John Edgar Wideman Grapples With America's Continuing Slavery Legacy In 'American Histories'

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"American Histories," by John Edgar Wideman. (Robin Lubbock/WBUR)
"American Histories," by John Edgar Wideman. (Robin Lubbock/WBUR)

Writer John Edgar Wideman's new collection of short stories "American Histories" explores issues of race through historical figures like abolitionists John Brown and Frederick Douglass up through modern times.

Here & Now's Robin Young talks with Wideman about his book.

  • Scroll down to read an excerpt from "American Histories"

Interview Highlights

On coincidences between himself and the book's narrator, like sharing the same birthday

"It's kind of mysterious, isn't it? There are a lot of coincidences — probably too many to be accidental, and I guess one subject of the book is, 'What is this stuff that you're reading, reader?' I don't know exactly what it is, and I want you to kinda play with me, or read along with me, and maybe puzzling out some of these issues will help us understand the stories."

On referring to Brown and Douglass by their initials in the short story "JB & FD"

"I call people by their initials when they're good buddies, and that's a kinda street thing, too — 'Here comes JF,' or, 'Here comes KC.' It's fun, it's intimate. And so by presuming to call these gentlemen, these historical figures, by initials, already sets up a kind of relationship between the narrative voice and the characters. I just wanted to raise the curtain in a way that said, 'Hey, these people are distinguished, these people lived in another time, but maybe they're also a little bit like you. Let's get right up front and personal.' "

"This racial identification remains a kind of weird sort of mythology and superstition that still haunts us, and still divides us."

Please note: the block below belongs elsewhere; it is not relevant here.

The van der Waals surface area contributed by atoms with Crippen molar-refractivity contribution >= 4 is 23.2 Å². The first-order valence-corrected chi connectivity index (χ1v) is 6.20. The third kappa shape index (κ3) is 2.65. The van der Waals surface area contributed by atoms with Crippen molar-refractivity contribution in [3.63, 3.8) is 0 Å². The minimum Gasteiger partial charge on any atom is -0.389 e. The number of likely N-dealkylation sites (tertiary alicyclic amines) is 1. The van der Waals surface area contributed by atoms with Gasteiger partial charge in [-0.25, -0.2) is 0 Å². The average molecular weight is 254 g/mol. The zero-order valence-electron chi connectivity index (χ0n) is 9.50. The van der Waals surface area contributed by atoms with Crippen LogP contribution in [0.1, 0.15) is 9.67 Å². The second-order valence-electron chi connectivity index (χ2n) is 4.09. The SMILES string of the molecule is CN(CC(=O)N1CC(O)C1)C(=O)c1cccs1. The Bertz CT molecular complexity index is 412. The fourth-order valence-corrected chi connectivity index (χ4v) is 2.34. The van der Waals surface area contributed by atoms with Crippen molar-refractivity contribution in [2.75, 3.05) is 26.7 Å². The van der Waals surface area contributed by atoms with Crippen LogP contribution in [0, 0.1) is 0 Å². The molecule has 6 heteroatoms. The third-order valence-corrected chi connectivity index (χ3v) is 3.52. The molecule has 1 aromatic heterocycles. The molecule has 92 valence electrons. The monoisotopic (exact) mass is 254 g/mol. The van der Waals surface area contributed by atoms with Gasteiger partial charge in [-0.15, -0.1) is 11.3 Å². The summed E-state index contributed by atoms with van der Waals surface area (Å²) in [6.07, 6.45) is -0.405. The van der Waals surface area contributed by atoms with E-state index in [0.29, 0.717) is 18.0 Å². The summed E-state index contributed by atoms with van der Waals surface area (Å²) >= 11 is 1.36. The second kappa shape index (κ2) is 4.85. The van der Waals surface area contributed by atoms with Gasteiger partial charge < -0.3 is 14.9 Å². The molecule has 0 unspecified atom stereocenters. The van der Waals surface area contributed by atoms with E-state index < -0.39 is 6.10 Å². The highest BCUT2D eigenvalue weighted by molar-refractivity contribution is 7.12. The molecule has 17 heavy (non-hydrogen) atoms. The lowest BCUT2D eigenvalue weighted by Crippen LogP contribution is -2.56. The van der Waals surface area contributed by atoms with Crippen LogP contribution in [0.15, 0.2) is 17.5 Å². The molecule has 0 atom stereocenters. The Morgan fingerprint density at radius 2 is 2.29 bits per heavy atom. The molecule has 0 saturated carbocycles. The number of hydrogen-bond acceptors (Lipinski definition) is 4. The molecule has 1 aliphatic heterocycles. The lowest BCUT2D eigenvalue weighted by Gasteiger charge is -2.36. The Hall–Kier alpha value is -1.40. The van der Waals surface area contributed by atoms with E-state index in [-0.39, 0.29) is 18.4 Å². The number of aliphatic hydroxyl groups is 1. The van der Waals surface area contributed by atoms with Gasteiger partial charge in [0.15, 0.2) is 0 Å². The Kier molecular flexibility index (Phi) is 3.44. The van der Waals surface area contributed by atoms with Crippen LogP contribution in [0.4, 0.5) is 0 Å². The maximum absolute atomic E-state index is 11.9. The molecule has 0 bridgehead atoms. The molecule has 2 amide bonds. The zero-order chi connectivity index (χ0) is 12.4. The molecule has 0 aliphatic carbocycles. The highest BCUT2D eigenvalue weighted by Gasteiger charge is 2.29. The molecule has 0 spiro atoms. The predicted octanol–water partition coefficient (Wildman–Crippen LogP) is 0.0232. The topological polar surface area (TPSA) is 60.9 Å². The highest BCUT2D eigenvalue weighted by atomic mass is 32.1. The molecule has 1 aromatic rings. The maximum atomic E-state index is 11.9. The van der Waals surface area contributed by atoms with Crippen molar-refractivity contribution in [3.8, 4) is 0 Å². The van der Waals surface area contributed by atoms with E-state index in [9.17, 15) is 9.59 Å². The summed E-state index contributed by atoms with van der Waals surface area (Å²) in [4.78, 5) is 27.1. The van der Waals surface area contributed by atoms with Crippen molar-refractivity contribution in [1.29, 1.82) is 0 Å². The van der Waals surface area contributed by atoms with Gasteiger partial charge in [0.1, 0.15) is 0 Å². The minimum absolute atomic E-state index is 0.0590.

John Edgar Wideman

On what he was trying to find through becoming more intimate with Brown and Douglass as characters

"I think I was just throwing out lines, the way a fishermen might throw out lines, or nets, and willing to take whatever I could get. And I wasn't sure whether or not I had a subject for a story, but I did know — and this speaks to your point about information, and Googling — one which I have not quite resolved, and realized it had not been resolved when copy editors and fact-checkers were going over the script. That is, as far as possible, the historical information is accurate. The two men did know one another, they did meet often. They had a kind of a quasi-secret relationship towards the end of their lives, because John Brown was essentially a fugitive, and there was a price on his head. And just before he went to Virginia to actually commence that raid on Harper's Ferry, he did talk with Frederick Douglass. I relied on that for part of the story. I do a lot of work."

On how the book explores race

"My books are not about how it feels to be a black man. My books are about how it feels to be a human being, and part of what I'm trying to sort out is what we mean — what I mean, what you mean, what everybody in the culture means — when they say 'black man,' or they say 'white person.' And this racial identification remains a kind of weird sort of mythology and superstition that still haunts us, and still divides us. And so I'm always writing at some level to sort of loosen that grip of race on our collective imagination — which is not to say race does not exist in one sense, but certainly to call into question the notion that any human being is somehow defined by some quality that's kinda hammered in, or hand-of-God in, before birth."

On working through his own painful personal stories